While PlayStation’s Virtual Reality system hasn’t suffered from the same software drought its handheld system, the Vita, experienced; it has been a slow drip of games to say the least. Since Resident Evil 7 launched in January, there hasn’t been much to be hopeful for. What excited me most about SDCC this year was coming home. The con, after parties, and off-sites were the usual sun burn costing fun, but two games released for PSVR the week of the show had me anxious to get home and dust off the VR headset. Now that the popular Superhot VR has made its way to console and Skydance Interactive‘s first VR endeavor is here, we get to put them to the test. Both earn favorable results, but both perfectly demonstrate a big problem with PSVR hardware. Enjoy this 2-for-1 review and Sony editorial.
Developed by: Skydance Interactive
Published by: Skydance Interactive
Available on: HTC VIVE, Oculus, PlayStation VR
Remember the classic Terminator 2 Judgement Day arcade game where players put in quarters to shoot a mounted toy Uzi over all of John Conner’s war. Skydance Interactive have attempted to bring that type of junk food fun and combine it with the joy of piloting a mechanized death machine in Archangel.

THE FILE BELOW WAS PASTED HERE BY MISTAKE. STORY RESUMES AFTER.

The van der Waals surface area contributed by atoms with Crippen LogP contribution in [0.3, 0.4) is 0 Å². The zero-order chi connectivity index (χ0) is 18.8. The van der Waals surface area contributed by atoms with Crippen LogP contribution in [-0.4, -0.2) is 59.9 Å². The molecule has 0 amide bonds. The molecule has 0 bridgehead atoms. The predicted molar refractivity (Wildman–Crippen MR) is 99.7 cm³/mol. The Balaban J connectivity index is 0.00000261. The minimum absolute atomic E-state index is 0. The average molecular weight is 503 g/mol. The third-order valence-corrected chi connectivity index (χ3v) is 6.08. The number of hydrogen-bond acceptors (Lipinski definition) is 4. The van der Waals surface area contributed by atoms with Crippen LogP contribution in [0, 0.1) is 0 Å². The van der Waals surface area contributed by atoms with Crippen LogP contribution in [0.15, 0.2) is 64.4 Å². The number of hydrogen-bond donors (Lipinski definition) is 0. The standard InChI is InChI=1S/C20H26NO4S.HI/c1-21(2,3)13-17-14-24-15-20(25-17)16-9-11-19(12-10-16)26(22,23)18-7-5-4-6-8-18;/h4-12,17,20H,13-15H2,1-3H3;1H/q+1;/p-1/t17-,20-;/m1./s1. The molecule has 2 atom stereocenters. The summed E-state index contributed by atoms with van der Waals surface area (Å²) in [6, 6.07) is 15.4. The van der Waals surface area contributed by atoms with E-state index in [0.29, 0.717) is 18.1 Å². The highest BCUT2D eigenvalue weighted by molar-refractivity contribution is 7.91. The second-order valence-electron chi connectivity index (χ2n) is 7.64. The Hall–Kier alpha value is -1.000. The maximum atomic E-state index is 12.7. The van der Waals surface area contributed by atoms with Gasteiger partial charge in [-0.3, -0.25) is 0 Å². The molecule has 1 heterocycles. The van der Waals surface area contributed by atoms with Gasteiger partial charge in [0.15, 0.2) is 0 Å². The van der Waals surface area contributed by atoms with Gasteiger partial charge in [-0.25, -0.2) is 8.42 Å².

Set in a post-apocalyptic America during the year 2089, players choose to play the role of Gabby or Gabriel Walker, codename “Guardian,” who has been selected by the United States Free Forces to lead the resistance against the tyrannical corporation HUMNX, a private conglomerate that governs what is left of a ravaged nation. As you begin the game, you’re given some heavy character motivation to keep you in the pilot’s seat of your giant war machine. Pounding through levels of the game reveals elements of your past to add some depth as well, think of it as Skydance’s version of the rift in Pacific Rim where Charlie Hunnam would share memories with the other Jager pilot. There’s a distinct disconnect though when it comes to character and plot in Archangel. It’s actually thin by comparison when you only care about your character and everything else merely gets you to the next stage but just barely. The story is serviceable but misses the mark on some of its potential in a case of creating a story that only exists to sell gameplay.